Just over half of people do not believe in God, a new poll in France has found.
The 2021 poll* asked participants whether they personally believed in God, with 51% answering “no”. Similar polls in 2004 and 2011 found that 44% of respondents said “no”, suggesting that the number of people who do not believe in God is rising.
In contrast, a similar Ifop poll in 1947 found that 66% said that “yes”, they did believe in God.
In this year’s poll the largest numbers of believers were found among older adults, with 58% of people aged 65 and over saying “yes”. The percentage of believers among younger adults (18-34s) was smaller, but still significant, with 48% saying “yes”, they did believe.
Covid and other crises have little impact on belief
The poll revealed that significant current events had a minimal influence on whether or not people believed in God.
Asked if the Covid health crisis has brought them closer to religion, 91% of respondents said “no”. Similarly, 79% said the 2019 Notre-Dame cathedral fire did not awaken “spiritual feelings”.
Perhaps inevitably, people in France are also speaking about religion less among family and friends.
In 2009, 58% of people spoke about religion with their family and 49% with friends, compared with 38% and 29% today.
Despite this, 68% thought that religions could “contribute to teaching young people positive values: respecting others, tolerance, generosity, and responsibility”.
All religions ‘of value’
Just over half of respondents (54%) said all religions were of value, compared with 62% in 2007.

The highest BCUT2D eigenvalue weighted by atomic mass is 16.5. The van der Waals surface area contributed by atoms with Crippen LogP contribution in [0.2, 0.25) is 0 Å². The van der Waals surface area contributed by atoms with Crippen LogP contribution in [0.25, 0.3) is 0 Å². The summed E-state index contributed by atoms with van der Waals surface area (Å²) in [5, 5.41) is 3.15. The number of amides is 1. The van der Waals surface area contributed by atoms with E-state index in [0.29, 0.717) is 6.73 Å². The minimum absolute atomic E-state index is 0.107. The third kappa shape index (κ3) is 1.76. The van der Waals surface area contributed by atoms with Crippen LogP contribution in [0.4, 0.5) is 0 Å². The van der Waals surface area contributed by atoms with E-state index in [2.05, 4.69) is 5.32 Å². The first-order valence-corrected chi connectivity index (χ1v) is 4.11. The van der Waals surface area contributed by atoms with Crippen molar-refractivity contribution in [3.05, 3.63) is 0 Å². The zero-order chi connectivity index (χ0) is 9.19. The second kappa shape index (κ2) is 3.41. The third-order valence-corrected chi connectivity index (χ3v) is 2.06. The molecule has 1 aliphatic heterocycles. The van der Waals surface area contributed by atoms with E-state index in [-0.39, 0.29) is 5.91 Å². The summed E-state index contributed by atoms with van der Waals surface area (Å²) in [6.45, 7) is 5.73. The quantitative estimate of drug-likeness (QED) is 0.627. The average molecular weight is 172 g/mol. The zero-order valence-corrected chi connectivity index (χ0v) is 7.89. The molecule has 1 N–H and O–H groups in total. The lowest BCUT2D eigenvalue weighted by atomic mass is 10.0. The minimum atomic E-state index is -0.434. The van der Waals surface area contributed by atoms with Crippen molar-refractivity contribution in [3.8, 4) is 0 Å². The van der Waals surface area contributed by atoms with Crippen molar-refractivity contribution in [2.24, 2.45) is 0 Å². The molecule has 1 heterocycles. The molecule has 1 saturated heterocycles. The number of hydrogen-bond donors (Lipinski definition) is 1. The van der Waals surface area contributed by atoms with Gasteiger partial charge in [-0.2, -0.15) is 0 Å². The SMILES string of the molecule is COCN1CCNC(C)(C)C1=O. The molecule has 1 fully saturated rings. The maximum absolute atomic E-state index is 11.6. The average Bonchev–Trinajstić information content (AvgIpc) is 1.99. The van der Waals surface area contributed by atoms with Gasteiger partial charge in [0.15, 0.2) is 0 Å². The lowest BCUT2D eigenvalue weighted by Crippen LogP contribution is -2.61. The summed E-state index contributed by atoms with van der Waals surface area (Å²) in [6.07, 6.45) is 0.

The poll did not ask whether those who disagreed with the statement were against specific religions, or religion in general.
Just under half (47%) thought that religion played a useful role in debates over social issues such as bioethics and economic morals, compared with 51% in 2009.
Asked specifically about Christianity, less than half (47%) agreed that “the message and values of Christianity are still relevant”.
*Poll conducted online by Ifop for the l'Association des journalistes d'information sur les religions (Ajir) among 1,028 people representative of people in France aged 18 and over on August 24 and 25.
Religion in France
The most common religious affiliation in France is still Catholicism, even if figures tend not to show how many people consider themselves to be practising or church-going.
Figures from statistics website Statista showed that in 2020, religious affiliation in France was as follows (for the question, “What religion do you feel bound to?”).
- Catholicism: 47%
- Islam: 4%
- Protestantism: 2%
- Buddhism: 2%
- Judaism: 1%
- Orthodox Christianity: 1%
- Another religion: 1%
A third of people (33%) said ‘None’.
Research over the past decades has found that the percentage of people identifying as religious, especially Catholic, has been steadily declining; and the percentage of people saying they are not religious has been rising.
A study from the Institut CSA found that in 1986, 81% of people in France said they identified as Catholic, and 15.5% not religious. By 2016, research from the Institut Montaigne found that these had declined to 51.1% and 39.6% respectively.
Finding English speaking churches in France
There are many churches, including Anglican, Roman Catholic and more, that offer English-speaking services in France.
For example, the website A Church Near You allows you to search by town or city, including places in France, and then offers a list of English-speaking Church of England services close to your search location.
Results include, for example:
Paris: St Michael, rue d’Aguesseau; St George, rue Auguste-Vacquerie
Strasbourg: Saint Alban’s, Boulevard de la Victoire
Bordeaux: Anglican church services in Aquitaine and Bordeaux (more information on the website)
Toulouse: English Speaking Anglican Church of Toulouse, rue Larade, Minimes
Nice: Holy Trinity, rue de la Buffa
Marseille: The Luberon, Sacré Coeur church, Oppède; All Saints, rue de Belloi
The website AnglicanFrance.fr also offers a list of Anglican services in Europe, including in France.
If you know of an English-speaking church or religious centre near you that you would like to let other English-speaking readers know about, please email details to firstname.lastname@example.org.